A Shop in Go-By Street (fiction)

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Details


Summary

A sequel to "Idle Days on the Yann (fiction)", in which the Poet (Lord Dunsany) returns to the Land of Dream through a door to the Dreamlands through a door in the titular Shop in Go-By Street after retiring from politics and attempting to revive his imagination; he finds that the Dreamlands have changed in his absence.


Comments / Trivia


Links

Link to outside reviews or helpful pages.

  • Archived with its two sequels as Beyond the Fields We Know in the collection Tales of Three Hemispheres by Lord Dunsany in ebook format by Project Gutenberg: (link)
  • Dunsany's "The Gods of Pegana (fiction)" is similar in tone, and also archived at Project Gutenberg (link); the stories originally appeared with the exotic and surreal illustrations of Sidney Simes, which can be viewed at the "Monster Brains" blog (link); both the stories and the illustrations were among Lovecraft's inspirations.


Spoilers

Synopsis

 Spoiler Section (Highlight to Read)

A sequel to "Idle Days on the Yann", in which the Poet (Lord Dunsany) returns to the Land of Dream after retiring from politics and attempting to revive his imagination; he finds that the Dreamlands have changed in his absence: the Poet has forgotten his way around the lands of Dream, the ship captain and crew are long gone, their boat a decayed ruin, and the destruction of Perdondaris (hinted at in the first story) was avenged many years before, and the Poet is left to talk instead to the Witch and her Cat, who are amused at how little the Poet, dulled by years in politics, remembers/knows about the Dreamlandss and Dreaming.


References

Characters: Lord Dunsany (as the Poet/Dreamer), Singanee, Captain of the Bird of the River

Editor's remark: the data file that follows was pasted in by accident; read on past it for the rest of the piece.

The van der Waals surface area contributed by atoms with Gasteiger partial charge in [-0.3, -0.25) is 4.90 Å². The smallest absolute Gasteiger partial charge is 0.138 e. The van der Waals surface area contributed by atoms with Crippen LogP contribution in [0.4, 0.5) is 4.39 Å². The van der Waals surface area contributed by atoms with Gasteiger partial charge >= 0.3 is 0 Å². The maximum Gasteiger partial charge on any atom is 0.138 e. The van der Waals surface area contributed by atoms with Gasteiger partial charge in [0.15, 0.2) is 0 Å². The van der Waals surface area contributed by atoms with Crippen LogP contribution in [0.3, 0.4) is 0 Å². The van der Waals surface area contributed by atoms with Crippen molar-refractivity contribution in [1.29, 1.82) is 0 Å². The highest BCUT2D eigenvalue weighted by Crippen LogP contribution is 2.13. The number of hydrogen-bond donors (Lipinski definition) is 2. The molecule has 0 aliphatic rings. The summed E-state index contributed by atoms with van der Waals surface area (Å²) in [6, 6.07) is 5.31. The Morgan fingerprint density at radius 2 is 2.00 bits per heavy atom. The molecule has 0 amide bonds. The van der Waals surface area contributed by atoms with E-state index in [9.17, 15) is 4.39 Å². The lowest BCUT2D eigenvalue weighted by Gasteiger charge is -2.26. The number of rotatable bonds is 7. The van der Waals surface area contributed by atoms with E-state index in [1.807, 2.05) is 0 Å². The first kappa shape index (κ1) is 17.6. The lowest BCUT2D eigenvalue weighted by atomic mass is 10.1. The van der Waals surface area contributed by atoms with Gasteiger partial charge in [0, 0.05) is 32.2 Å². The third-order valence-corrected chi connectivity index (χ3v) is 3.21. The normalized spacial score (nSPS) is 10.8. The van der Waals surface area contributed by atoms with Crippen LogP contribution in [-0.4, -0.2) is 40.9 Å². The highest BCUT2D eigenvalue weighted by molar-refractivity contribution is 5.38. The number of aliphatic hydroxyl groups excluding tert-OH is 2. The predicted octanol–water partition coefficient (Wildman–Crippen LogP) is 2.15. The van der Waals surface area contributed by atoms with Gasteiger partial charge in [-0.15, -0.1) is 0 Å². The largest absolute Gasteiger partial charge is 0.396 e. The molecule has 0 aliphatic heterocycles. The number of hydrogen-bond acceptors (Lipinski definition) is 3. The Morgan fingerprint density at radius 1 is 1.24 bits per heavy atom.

Creatures: Dreamlanders and Dreamers, Human Cultists, Cats, mysterious monsters are hinted at but do not appear on screen

Tomes and Artifacts:

Locations: Dreamlands, River Yann

Campaigns / Scenarios: Dreamlands


Loose Threads and CLUFFS

From Solar System Heritage: "Cute Little Unfulfilled Fragments of Fascination: [Pulp] literature is prone to these little tantalising snippets, delightful digressions, frustratingly not followed up, which tempt one to wonder at unanswered questions."

  • Numerous - the story is filled with hints at peculiar and exotic cities, peoples, customs, and creatures which are never explored in the story. Dunsany follows up on a couple of these fragments in the sequels, but the sequels present more new mysteries than they clear up. See River Yann for a sample.
  • Dunsany's Dream tales, especially the sequels, also hint in conversations at the mysterious mechanics of Dream, which likewise leave more questions than they answer; see Dreaming for details.


Keeper Comments

  • Dunsany's Dreamlands stories are a slightly different "flavor" of Dreamlands story from Lovecraft's, being somewhat less terrifying (though hints of horror and Weirdness are still present) and more ethereal and playful; many critics find Dunsany's Dreamlands stories to be superior to Lovecraft's, and Keepers may find Dunsany's tales to be a great source of inspiration for Dreamlands tone, atmosphere, and stories.
  • Dunsany's description of the River Yann and its surroundings suggest some excellent settings for strange Dream adventures, offering plenty of unanswered questions that can serve as "hooks" for entire scenarios and campaigns.


Notes